Also, notice what Apologetics Press actually concedes: “[M]any twenty-first-century readers assume that the events recorded in Luke 24:44-49 occurred on the very day Jesus rose from the grave.” Well, of course modern-day readers assume this, because that’s what the document says. Again, that’s the natural reading of the text. But it’s even worse than that because Christians in antiquity also assumed the exact same thing! Please notice that in virtually every English translation of the Bible, we find a footnote at Luke 24:51 that says something to the effect of “other ancient authorities lack the phrase ‘and was carried up into heaven.'” This tells us that there were early Christians who completely removed the ascension event from the Gospel altogether, and footnote “m” at Luke 24 in the NABRE Bible tells us why: “The Western text omits some phrases in Luke 24:51,52 perhaps to avoid any chronological conflict with Acts 1 about the time of the ascension.” This is evidence that even in the early days of Christianity, there were those who not only recognized the problem, but were also willing to completely remove the ascension event from Luke’s Gospel altogether in order to smooth over the timeline problems within Luke/Acts. In other words, it isn’t just “twenty-first-century readers” who “assume that the events recorded in Luke 24:44-49 occurred on the very day Jesus rose from the grave,” as Apologetics Press would have us believe. Again, this problem was also recognized by the early Christians themselves.

All of that aside, the place in the Apologetics Press article where things really go south is where the author, Eric Lyons, writes:

On the day of His resurrection, He met with all of the apostles (except Thomas) in Jerusalem just as both Luke and John recorded … sometime between this meeting with His apostles in Jerusalem and His ascension more than five weeks later, Jesus met with seven of His disciples at the Sea of Tiberias in Galilee … and later with all eleven of the apostles on a mountain in Galilee that Jesus earlier had appointed for them. Sometime following these meetings in Galilee, Jesus and His disciples traveled back to Judea, where He ascended into heaven from the Mount of Olives near Bethany (Luke 24:50-53; Acts 1:9-12).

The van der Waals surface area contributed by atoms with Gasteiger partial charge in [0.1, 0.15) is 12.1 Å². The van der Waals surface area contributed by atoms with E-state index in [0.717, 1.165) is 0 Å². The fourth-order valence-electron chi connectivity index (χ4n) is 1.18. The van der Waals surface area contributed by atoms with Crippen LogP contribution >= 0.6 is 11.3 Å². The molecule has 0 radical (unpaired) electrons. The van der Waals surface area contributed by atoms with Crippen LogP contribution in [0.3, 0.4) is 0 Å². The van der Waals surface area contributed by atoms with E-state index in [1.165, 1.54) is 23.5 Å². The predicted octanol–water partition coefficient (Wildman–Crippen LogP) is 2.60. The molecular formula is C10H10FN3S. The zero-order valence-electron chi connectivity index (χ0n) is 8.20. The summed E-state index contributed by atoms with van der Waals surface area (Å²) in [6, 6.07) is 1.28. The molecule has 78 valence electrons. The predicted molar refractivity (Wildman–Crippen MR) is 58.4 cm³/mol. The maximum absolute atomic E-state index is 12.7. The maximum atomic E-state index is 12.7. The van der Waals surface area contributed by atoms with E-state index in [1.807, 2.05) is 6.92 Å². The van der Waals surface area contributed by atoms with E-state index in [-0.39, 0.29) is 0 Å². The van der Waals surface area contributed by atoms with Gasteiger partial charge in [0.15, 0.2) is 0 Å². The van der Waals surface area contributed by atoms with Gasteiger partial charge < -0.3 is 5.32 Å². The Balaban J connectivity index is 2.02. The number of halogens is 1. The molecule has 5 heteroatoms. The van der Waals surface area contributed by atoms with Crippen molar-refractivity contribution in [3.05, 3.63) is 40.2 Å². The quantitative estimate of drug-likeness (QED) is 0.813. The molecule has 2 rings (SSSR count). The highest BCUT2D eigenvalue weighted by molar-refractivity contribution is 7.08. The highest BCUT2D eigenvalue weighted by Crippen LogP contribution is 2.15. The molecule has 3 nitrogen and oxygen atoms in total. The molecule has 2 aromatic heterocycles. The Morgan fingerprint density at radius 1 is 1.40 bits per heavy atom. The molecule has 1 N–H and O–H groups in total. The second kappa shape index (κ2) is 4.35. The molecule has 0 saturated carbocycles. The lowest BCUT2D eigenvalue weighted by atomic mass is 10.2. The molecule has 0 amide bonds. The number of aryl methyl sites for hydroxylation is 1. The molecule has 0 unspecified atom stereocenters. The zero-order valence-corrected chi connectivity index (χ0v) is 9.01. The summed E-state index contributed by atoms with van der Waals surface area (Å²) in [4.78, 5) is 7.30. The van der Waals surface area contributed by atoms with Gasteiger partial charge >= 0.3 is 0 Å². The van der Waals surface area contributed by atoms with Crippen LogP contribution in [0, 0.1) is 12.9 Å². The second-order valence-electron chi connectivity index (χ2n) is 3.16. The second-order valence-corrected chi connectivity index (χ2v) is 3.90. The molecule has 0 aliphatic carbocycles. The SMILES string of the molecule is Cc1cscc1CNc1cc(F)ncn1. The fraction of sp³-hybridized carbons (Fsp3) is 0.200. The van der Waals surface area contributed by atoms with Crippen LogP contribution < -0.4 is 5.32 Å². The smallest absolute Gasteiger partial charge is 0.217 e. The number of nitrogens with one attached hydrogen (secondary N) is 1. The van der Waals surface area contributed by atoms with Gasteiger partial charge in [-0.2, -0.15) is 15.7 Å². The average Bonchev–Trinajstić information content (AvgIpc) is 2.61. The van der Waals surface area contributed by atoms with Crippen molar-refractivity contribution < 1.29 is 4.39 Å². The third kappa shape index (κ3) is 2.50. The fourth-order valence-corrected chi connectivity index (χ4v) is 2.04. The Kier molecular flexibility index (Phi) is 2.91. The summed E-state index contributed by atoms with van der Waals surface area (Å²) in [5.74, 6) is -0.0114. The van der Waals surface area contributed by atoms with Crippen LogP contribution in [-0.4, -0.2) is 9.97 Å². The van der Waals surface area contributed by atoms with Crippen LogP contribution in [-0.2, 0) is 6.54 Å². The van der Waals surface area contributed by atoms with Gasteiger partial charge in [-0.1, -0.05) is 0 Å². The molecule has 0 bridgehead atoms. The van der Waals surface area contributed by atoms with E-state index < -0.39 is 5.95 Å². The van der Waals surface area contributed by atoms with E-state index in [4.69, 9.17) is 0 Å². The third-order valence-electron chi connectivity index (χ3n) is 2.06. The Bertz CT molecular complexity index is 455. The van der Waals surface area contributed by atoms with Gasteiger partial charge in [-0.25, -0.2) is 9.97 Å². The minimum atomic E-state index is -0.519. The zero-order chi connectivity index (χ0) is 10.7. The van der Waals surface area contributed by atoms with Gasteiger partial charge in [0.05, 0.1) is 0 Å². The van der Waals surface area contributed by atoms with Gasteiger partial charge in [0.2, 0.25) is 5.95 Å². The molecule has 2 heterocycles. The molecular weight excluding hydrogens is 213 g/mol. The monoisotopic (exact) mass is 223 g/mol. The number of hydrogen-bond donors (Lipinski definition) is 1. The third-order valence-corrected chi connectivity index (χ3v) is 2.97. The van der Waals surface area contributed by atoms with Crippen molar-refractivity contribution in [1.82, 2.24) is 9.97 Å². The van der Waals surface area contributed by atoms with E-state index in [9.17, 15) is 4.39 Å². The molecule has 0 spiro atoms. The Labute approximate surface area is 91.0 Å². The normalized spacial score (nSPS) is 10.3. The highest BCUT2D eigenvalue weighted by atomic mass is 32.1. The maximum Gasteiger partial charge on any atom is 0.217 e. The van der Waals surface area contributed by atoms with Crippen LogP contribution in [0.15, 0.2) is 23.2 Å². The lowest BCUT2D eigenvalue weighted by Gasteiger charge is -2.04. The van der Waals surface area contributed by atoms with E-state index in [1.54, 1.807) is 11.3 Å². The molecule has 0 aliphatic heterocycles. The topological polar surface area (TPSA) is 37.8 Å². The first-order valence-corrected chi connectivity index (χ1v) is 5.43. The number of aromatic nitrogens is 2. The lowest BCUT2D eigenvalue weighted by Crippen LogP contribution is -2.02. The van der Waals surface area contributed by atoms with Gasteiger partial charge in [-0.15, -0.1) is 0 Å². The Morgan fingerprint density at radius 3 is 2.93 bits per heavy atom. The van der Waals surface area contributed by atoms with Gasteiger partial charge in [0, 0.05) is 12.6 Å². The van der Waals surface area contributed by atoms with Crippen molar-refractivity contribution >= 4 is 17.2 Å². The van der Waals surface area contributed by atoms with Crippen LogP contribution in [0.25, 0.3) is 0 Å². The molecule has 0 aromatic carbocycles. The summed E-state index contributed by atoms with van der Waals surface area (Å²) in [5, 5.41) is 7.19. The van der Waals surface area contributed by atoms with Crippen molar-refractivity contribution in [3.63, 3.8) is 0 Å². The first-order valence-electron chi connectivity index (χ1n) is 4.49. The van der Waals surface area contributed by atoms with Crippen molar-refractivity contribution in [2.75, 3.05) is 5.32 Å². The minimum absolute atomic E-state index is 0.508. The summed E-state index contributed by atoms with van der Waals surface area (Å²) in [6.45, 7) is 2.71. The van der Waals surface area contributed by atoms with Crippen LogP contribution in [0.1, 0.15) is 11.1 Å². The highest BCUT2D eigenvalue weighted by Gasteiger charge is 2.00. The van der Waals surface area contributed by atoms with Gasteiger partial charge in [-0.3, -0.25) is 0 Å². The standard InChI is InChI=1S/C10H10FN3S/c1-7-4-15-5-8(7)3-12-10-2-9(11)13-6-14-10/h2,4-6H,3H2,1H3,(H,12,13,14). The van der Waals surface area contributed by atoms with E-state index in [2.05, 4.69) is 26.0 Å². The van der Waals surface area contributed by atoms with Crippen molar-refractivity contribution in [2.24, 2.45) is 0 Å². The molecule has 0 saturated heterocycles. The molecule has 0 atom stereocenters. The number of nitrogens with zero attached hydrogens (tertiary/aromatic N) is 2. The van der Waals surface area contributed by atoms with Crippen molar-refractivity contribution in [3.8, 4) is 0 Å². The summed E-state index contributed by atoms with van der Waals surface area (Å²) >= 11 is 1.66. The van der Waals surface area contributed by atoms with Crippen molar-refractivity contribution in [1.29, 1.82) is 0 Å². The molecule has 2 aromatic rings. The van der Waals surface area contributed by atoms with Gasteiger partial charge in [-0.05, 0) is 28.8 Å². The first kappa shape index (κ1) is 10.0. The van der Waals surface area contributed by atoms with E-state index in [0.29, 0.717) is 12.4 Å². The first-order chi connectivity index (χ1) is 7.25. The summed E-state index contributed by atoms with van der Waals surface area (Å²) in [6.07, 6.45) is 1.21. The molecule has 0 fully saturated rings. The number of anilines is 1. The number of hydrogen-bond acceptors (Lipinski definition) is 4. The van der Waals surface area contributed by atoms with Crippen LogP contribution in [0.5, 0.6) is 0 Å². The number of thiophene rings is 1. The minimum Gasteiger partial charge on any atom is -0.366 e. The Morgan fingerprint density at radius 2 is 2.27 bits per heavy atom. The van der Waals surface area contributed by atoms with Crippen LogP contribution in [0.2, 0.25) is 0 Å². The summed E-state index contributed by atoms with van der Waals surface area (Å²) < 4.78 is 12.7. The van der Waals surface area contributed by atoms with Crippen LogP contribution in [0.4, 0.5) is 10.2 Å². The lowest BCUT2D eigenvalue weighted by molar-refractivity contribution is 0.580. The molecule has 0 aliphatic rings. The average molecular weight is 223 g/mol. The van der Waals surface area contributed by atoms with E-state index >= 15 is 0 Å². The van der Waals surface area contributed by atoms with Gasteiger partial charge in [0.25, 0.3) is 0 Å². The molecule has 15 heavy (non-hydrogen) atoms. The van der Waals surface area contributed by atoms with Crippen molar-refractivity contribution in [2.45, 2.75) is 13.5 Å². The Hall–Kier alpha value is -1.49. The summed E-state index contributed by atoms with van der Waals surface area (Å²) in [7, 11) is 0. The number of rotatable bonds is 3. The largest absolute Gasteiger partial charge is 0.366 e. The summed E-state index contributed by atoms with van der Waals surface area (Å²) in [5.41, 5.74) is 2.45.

Here Apologetics Press is making the common mistake of forcing overlap between the various Gospel accounts where there is none to be found. For example, according to Lyons, Jerusalem is the first meeting place of Jesus and the disciples, and the mountain in Galilee is actually the third location where Jesus meets with his disciples sometime later. But this untenable “harmonization” of Matthew, Luke, and John reveals obvious and devastating problems for his argument. For instance, notice that the angel at the tomb (in Matthew 28:7) directs all of the action to Galilee, saying: “Then go quickly and tell his disciples, ‘He has been raised from the dead, and indeed he is going ahead of you to Galilee; there you will see him.'” Then, only moments later as the women are leaving the tomb, Jesus himself appears to them and affirms the angel’s instructions (Matthew 28:10): “Do not be afraid. Go tell my brothers to go to Galilee, and there they will see me.” So here we have the angel as well as Jesus himself instructing the women at the tomb to tell the disciples to go straight to Galilee. But if the first meeting place of Jesus and the disciples was actually in Jerusalem, as the Apologetics Press article would have us believe, then why didn’t Jesus or the angel at the tomb (in Matthew) just have the women instruct the disciples to stay in Jerusalem to begin with? Think about it! The first thing that both the angel and Jesus do at the tomb (according to Matthew) is instruct the women to tell the disciples to go to Galilee, almost 90 miles away, in order to see Jesus. But why would they do that if the plan was to meet the disciples first in Jerusalem (as in Luke and John)? It doesn’t make any sense. Knowing that he would see his disciples first in Jerusalem (according to Luke and John), Jesus could have just told them to go to Galilee himself. And anyway, why is Jesus running his disciples back and forth between Jerusalem and Galilee, a round-trip distance of 170-180 miles that would have taken the disciples more than a week to complete? This is where the Apologetics Press article seems to fall apart.